Philippines: Monsoon rains and storms drench Northern provinces
Heavy monsoon rains, exacerbated by a series of tropical storms triggered major flooding across the island of Luzon in the northern Philippines, claiming 16 lives and forcing the evacuation of more than 380,000 people.
On 19 August, some 60 per cent of the Metro Manila region was under water as the average monthly rainfall for August fell in just one day. The surrounding provinces of Rizal, Laguna, Bulacan, Zambales, Cavite, Bataan, Pampanga and Occidental Mindoro were badly affected. Sixteen people were killed and five remain missing.
Government offices, schools and businesses, including the stock market, were closed and even streets that were not flooded were eerily empty as people from the provinces could not travel into work in the city.
The monsoon rains were exacerbated by the arrival of Tropical Storm Trami, the thirteenth weather system to pass through Philippine territory this year. Trami came only a week after Typhoon Utor, known locally as Labuyo, made landfall across the northern part of Luzon, claiming eight lives.
The province of Laguna, just south of Manila, was one of the areas worst affected by the flooding. Schools were closed and turned in to evacuation centres. De La Paz Elementary housed 328 families – about 1,640 people – some of whom reported fleeing chest-deep water in their homes.
“For the first time, classrooms were flooded and we have no electricity in the school now,” said Headmistress Czarina Rasco: We hope that people can return to their homes by the weekend so we can reopen as a school and resume classes next week.”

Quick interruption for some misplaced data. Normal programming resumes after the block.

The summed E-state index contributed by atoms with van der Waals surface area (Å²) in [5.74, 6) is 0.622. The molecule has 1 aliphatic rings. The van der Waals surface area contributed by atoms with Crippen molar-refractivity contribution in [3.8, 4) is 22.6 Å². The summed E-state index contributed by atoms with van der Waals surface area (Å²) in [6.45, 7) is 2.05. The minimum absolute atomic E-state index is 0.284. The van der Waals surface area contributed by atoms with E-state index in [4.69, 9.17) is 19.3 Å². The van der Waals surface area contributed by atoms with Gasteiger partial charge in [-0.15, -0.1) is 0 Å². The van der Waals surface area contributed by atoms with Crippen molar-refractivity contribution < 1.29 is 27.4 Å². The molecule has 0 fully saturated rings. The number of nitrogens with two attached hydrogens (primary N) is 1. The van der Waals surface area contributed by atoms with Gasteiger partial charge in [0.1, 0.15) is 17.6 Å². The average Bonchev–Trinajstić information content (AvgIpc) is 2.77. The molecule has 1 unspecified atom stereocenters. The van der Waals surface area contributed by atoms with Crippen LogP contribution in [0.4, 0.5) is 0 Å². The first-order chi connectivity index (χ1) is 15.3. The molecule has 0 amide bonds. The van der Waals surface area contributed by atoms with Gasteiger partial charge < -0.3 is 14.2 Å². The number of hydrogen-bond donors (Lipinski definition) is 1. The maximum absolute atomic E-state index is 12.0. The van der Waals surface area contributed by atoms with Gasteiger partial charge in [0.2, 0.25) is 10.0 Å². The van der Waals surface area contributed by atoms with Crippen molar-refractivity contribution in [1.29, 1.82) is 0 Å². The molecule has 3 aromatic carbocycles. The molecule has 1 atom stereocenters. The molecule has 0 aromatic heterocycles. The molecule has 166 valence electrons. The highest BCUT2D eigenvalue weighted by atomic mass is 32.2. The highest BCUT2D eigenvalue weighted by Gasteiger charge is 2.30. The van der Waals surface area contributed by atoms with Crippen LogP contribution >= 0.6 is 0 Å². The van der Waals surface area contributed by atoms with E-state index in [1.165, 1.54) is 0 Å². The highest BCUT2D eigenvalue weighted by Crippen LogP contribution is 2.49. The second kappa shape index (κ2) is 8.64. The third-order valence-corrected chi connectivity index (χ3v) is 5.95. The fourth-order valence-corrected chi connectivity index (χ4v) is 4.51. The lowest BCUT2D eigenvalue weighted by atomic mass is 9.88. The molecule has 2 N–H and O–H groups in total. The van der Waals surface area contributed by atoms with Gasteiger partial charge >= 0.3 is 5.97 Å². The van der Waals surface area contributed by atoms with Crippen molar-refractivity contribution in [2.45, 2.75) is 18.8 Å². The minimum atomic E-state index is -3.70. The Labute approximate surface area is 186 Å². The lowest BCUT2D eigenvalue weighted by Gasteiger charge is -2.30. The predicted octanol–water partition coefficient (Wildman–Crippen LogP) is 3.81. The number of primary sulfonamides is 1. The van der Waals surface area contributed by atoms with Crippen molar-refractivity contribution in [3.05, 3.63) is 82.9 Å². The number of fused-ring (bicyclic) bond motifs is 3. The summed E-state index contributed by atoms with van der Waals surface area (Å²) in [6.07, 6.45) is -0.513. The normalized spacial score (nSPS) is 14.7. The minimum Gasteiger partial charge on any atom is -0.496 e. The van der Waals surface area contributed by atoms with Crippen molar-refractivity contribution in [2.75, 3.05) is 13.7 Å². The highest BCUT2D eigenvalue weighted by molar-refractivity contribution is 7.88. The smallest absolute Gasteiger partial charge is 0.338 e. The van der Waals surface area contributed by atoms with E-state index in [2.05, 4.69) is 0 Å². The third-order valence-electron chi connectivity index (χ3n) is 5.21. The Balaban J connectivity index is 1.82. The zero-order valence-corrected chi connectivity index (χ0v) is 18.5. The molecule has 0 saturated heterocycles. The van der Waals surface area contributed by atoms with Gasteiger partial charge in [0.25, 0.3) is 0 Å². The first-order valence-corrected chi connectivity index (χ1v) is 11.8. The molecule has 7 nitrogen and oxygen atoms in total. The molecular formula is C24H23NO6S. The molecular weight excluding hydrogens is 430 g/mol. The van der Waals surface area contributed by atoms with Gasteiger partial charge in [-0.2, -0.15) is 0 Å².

More than 20 families in Laguna had their homes completely destroyed and the Department of Social Welfare and Development are now looking for ways to support them over the coming months.
Preparedness born of familiarity
Thirty-one-year-old Cecilia Abad fled with her six children as waist-high water flooded her home. The family has spent the past four nights at an evacuation centre at the San Pedro Central School in Laguna.
“Last year I spent four months in an evacuation centre because my home was flooded,” Cecilia said. “I hope to be able to get back to my home so I can clean it and move back in over the weekend.”
The Government of the Philippines is well versed in responding to disasters like this week’s monsoon rains and last week’s Typhoon Utor. Each year between June and December, an average of 20 severe weather systems hit the Philippines.
No significant international assistance was requested after Utor hit, partly because people in the path of the typhoon knew what to expect, and because of the high level of preparedness work that had been carried out at community, local government, and national level.
Local authorities lead response
Barangay (village) captains and local government units were largely able to manage the response to the monsoon rains. However, authorities did make some targeted requests for assistance. The World Food Programme will provide 50 tons of high energy biscuits for 125,000 people affected by the floods, while the International Organization for Migration will support authorities to manage some evacuation centres and ensure that the return of evacuees is planned and implemented in an effective manner.
The World Health Organization raised concerns about the dangers of leptospirosis – a bacterial infection caused by contact with contaminated water.
“OCHA will continue to coordinate international support, and work with government agencies to ensure relief is delivered to the most affected,” said David Carden head of OCHA’s Philippines office. “We will also continue to encourage resilience building of communities who are repeatedly affected by these weather systems on an all too regular basis.”
Reporting by Orla Fagan, OCHA Philippines